A simple way to do this is to enquire with a leasing company about a particular vehicle, but remain open to different – or more affordable – options.

Once you’ve enquired and an agent is working with you, ask about other vehicles that are over-stocked or manufacturers are trying to clear. Any leasing agent who knows their trade will know what you mean and will be more than happy to abide if it means securing a contract and getting their commission.

You’ll walk away with a more affordable lease, and the agent will get their reward – that’s a win-win for everyone!

Tip #4: Get Down With The Details

As a business owner, you know that going into any dealing without adequate preparation is a fool’s errand. There are tens upon tens of factors to consider when taking out a contract. 

Learn the jargon, associated terms, and the elements of a typical lease contract. Ask where most lessees make unnecessary mistakes and double-down to ensure you don’t do the same.

As a business owner, you’ll have even more questions to ask: should you take out a personal or business lease? What if your business goes under? Can you extend your annual mileage if your business grows and more driving is required?

Furthermore, ask about servicing, maintenance and insurance – as mentioned above. Ensure that you’ve factored in your lease cost into your business overheads and that you won’t end up sitting with an expensive commitment that occurred as a result of poor planning.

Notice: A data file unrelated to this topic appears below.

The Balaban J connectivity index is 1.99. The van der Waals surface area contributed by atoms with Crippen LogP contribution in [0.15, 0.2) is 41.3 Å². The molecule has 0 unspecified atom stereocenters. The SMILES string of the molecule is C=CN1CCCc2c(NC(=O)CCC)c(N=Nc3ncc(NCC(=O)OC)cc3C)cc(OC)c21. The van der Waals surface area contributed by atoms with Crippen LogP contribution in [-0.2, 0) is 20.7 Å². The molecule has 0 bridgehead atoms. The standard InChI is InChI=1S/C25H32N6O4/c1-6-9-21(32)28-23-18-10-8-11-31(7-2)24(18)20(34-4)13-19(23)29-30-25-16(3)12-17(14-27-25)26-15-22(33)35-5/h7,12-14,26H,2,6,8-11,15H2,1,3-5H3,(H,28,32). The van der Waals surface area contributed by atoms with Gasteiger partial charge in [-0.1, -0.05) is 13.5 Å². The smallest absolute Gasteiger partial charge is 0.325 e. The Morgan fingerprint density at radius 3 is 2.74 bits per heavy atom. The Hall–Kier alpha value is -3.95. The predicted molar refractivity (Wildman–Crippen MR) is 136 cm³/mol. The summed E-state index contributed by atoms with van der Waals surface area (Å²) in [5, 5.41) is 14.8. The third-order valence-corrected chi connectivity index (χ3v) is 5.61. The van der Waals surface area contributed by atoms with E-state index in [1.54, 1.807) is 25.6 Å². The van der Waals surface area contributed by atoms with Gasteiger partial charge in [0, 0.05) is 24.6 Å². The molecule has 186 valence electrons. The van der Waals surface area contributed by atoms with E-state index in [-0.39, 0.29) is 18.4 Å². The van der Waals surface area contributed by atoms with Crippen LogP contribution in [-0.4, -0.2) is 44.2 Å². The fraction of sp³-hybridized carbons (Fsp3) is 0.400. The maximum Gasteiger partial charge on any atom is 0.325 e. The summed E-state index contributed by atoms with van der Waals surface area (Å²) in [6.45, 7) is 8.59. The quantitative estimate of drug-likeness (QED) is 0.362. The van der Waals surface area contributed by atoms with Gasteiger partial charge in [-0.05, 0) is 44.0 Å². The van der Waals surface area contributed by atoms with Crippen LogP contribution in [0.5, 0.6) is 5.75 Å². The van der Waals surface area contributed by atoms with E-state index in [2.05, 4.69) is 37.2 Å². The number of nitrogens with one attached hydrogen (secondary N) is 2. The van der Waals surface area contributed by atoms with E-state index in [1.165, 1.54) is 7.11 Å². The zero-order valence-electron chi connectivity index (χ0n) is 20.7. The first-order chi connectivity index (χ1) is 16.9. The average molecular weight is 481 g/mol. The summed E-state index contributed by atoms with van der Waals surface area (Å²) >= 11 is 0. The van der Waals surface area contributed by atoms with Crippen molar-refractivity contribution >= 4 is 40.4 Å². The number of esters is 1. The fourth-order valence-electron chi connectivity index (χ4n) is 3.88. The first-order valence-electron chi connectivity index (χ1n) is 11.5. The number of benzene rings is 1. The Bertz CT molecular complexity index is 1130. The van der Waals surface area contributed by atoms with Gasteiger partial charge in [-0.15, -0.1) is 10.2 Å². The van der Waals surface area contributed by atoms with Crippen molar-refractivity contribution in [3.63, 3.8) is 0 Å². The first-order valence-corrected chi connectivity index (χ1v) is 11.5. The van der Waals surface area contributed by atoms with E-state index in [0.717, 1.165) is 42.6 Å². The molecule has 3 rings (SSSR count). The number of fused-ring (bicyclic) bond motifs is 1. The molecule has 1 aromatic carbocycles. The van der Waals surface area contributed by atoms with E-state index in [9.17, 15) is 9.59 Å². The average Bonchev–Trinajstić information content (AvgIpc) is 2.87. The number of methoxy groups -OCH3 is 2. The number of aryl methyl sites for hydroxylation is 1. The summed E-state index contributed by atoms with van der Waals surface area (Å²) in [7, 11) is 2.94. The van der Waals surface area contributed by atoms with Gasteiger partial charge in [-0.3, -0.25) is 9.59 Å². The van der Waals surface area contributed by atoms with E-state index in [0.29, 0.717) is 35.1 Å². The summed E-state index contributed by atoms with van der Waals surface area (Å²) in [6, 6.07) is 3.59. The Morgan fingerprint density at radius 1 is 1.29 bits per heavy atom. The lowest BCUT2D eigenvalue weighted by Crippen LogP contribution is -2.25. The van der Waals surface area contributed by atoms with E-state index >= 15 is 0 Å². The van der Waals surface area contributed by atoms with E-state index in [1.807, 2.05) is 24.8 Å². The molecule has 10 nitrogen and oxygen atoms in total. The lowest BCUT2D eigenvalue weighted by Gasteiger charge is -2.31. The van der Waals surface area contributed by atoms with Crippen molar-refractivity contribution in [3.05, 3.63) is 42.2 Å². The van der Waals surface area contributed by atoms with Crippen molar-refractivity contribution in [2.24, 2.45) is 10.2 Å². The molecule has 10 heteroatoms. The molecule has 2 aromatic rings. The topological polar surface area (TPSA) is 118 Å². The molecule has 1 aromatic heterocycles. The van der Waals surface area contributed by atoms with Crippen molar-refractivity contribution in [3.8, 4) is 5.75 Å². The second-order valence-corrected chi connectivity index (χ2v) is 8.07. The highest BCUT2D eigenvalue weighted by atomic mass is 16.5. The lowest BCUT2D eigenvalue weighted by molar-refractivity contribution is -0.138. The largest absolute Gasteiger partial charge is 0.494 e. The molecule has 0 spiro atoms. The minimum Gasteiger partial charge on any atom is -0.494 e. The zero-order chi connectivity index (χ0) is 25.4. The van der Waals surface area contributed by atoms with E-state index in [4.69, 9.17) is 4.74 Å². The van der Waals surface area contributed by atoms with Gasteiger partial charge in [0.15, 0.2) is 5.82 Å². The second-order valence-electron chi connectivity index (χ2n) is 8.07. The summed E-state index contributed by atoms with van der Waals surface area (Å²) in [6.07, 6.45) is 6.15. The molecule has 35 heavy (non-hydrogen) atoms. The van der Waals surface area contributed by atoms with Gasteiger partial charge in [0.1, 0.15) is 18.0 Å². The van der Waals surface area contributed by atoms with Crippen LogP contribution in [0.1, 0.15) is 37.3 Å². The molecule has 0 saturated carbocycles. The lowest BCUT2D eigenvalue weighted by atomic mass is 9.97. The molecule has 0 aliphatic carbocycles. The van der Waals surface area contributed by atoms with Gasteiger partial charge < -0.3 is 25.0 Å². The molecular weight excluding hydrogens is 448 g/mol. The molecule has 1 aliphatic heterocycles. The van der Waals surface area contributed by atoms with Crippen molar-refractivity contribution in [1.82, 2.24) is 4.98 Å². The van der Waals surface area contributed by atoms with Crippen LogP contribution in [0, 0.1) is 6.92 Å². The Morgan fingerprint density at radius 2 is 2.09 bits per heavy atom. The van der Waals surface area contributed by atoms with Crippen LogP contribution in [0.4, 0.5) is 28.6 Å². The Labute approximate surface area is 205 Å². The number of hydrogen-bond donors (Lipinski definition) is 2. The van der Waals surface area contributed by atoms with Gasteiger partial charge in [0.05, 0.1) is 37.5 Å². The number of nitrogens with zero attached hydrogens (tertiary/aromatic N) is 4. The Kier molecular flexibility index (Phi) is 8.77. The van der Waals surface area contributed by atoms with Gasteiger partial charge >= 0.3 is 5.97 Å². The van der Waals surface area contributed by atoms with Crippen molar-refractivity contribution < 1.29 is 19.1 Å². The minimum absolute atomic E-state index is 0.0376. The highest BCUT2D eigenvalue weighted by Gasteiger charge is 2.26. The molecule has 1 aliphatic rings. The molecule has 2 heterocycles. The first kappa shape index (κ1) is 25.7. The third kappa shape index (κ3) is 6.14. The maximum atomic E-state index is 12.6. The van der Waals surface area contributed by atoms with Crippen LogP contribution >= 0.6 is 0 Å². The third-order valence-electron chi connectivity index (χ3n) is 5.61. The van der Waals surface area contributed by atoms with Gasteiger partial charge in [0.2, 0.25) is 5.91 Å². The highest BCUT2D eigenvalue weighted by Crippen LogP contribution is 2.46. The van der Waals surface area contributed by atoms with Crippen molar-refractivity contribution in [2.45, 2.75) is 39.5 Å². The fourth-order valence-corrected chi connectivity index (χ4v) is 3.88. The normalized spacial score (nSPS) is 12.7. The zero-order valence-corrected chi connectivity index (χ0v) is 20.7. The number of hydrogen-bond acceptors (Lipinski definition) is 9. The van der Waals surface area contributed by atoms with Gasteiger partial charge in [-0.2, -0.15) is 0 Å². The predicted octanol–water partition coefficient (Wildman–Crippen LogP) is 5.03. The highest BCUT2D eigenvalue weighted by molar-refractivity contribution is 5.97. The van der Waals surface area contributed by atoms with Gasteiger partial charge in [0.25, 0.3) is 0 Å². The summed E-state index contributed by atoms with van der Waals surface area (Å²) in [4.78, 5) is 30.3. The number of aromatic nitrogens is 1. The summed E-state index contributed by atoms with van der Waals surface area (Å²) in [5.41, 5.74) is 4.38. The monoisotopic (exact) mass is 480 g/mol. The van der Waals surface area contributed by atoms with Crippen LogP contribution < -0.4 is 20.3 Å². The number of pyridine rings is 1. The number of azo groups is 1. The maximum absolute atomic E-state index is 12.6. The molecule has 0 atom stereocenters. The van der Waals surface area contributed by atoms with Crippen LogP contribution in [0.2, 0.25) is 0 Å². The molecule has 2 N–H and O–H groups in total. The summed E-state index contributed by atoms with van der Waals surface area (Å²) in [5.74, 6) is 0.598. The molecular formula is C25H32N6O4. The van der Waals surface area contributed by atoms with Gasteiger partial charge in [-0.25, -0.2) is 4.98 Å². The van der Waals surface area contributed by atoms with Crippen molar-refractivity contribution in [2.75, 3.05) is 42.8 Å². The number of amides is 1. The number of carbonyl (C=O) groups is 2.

As always, make sure to use your leasing agent as a soundboard who should be more than willing to help you out.

Tip #5: Consider All Your Options 

The leasing landscape has changed a lot in recent years, with it now being possible to take out a lease entirely online without even driving the car.

This is extremely convenient, not to mention time-saving, and something you should use to your full advantage.

A good place to start is to have one or two vehicles in mind and submit a request to a few leasing companies. They should all get back to you with their rates, and once you’ve outlined your needs and requirements, they’ll adjust the offer based on this.

Tabulate all the offers and list the benefits of each contract, deciding which one is going to suit you best. As a business owner, it’s important to consider flexibility – so factor this into your contract too.

Final Thoughts?

In closing, the above roundup is a useful way to make a checklist of all the things to look into when taking out a lease contract if you’re aiming to save some money.

As a business owner, it’s important to have flexibility and options – developing a personal relationship with your leasing agent is the best way to ensure you get those.

Make them aware of your needs, listen, pay attention and use some common sense to find a vehicle that most benefits what you’re looking for in a leasing contract.

About Carson Derrow

My name is Carson Derrow I'm an entrepreneur, professional blogger, and marketer from Arkansas. I've been writing for startups and small businesses since 2012. I share the latest business news, tools, resources, and marketing tips to help startups and small businesses to grow their business.